Evaluation Design

Designing Your Evaluation

STEP 1: Decide what you want to learn.

Work with your partners to decide:

  • The kind of information you want to collect.
  • What you hope to learn from the evaluation.
  • How you will use the information. Evaluation data can be used to improve the functioning of the program, convince administrators of the program’s value, or apply for funding.

Begin by reviewing the logic model you developed to guide your program planning. Look at the activities you included and what you hoped to achieve.

STEP 2: Decide on a research design for your outcome evaluation.

Pre-/Post-Test Comparison: Data are collected from participants before and after the program and then compared. This comparison can measure changes over time, but it cannot tell you whether the changes would have occurred without the program. Pre-/Post-test data can be either quantitative or qualitative. Quantitative data can be compared to assess changes in the group as a whole or changes in individuals.

Mid-term and End-of-Program Data Collection: Frequently, evaluation design and data collection are postponed until the end of a program. In these cases, evaluators typically survey or talk to participants about their experiences after the activity is over. This method gives participants time to reflect before sharing their opinions.

It can also be helpful to:

  • Interview participants or hold group discussions halfway through the program. This practice can help you assess what is working and not working.
  • Talk to people who leave the program prematurely to understand what you could do to increase participant retention.

STEP 3: Explore your options for collecting data.

Both process and outcome data can be collected using either quantitative or qualitative approaches.

Quantitative evaluation refers to something that can be measured numerically. Examples of quantitative data are the number of participants in a program, ratings on a participant satisfaction survey, and scores on instruments that assess knowledge or specific variables, such as loneliness and self-esteem.

Qualitative evaluation uses narrative data such as participants’ responses on an open-ended survey, comments collected during interviews or in a focus groups, field notes taken by an observer, journal entries, and notes based on videotapes of intergenerational programming.

Commonly used data-collection methods include:

Surveying participants: You can measure change over time by scoring the answers to close-ended questions, including multiple choice or true/false questions. You can also administer open-ended surveys, which allow participants to fill out a response in their own words, before and after a program. Narrative answers may show that participants’ attitudes changed over the course of the program. Open-ended questions might include:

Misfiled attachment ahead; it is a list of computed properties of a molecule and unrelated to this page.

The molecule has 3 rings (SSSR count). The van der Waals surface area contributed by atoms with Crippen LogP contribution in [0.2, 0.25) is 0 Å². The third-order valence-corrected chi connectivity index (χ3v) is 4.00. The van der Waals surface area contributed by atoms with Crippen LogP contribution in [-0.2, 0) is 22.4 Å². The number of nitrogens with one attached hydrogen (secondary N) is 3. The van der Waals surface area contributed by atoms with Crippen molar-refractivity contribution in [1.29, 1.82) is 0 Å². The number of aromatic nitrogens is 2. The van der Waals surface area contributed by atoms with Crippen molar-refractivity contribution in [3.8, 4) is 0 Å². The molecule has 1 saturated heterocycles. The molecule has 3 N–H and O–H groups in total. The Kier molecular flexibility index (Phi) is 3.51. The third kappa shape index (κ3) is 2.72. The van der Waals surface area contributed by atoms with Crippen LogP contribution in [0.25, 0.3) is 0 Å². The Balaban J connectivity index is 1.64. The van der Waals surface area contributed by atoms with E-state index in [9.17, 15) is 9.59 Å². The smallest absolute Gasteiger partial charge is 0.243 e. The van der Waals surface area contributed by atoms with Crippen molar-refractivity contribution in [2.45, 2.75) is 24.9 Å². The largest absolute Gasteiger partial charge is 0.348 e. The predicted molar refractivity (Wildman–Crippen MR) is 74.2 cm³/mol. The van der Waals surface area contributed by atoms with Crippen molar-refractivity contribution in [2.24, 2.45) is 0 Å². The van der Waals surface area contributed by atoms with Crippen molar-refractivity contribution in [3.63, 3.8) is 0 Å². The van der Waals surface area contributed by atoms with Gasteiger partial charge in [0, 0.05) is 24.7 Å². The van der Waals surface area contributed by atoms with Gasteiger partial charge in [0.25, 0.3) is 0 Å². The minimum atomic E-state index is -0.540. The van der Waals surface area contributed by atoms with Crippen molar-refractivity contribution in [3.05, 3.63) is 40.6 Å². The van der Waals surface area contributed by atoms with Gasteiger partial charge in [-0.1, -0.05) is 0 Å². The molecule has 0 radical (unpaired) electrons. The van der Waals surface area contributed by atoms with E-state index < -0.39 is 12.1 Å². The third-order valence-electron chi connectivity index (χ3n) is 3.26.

• Describe what you liked most and least about the program.
  • What are two things you learned about yourself?
  • What are two things you learned about another generation?

Conducting interviews or focus groups. Interviews and focus groups can provide information about outcomes, particularly if you ask questions related to:

  • Participants’ feelings about the program and what it means to them.
  • Activities participants liked and disliked and why.
  • What people learned.
  • Ways the program might be run differently.
  • Activities participants might like to do in the future.

Make sure to document particularly poignant quotes and/or stories from participants. These responses can add richness and depth to your evaluation and also be used in your public relations effort.

Using pre- and post-surveys to understand the impact of the program on specific variables. Standardized scales or measures are the gold standard for assessing impact. However, you are not conducting a research project, so you don’t need to worry about the true “validity” of a measure. See the list of frequently used measures in the box on the next page. All of these measures can be used both as a pre-test before you begin a longer term series of activities, and as a post-test after your program has concluded.

You do not need to use every measure. Think about the impact your programs or activities might have and see if there is a measure that will help you measure that impact. Don’t try to measure impact after a stand-alone event, aside from conducting a satisfaction survey.

Observing participants. You can observe interactions between residents and youth, either in person or on video, and record your observations on a checklist of desirable behaviors. Over the course of an intergenerational relationship, observers would expect to see an increase in behaviors that reflect that children and residents feel closer to one another. This kind of research project might appeal to a graduate student.

Reviewing records. Analyzing the information you collect routinely can provide insights into a program’s impact. For example, count the number of times residents attend any activity programs before and after an intergenerational program. You may find that you’ve made progress toward a program goal, like decreasing residents’ isolation. You can also review records of residents who do and do not attend intergenerational programs. However, be cautious about interpreting these comparisons, because other factors may account for changes in residents’ behavior. (See the Documenting Your Activities form.)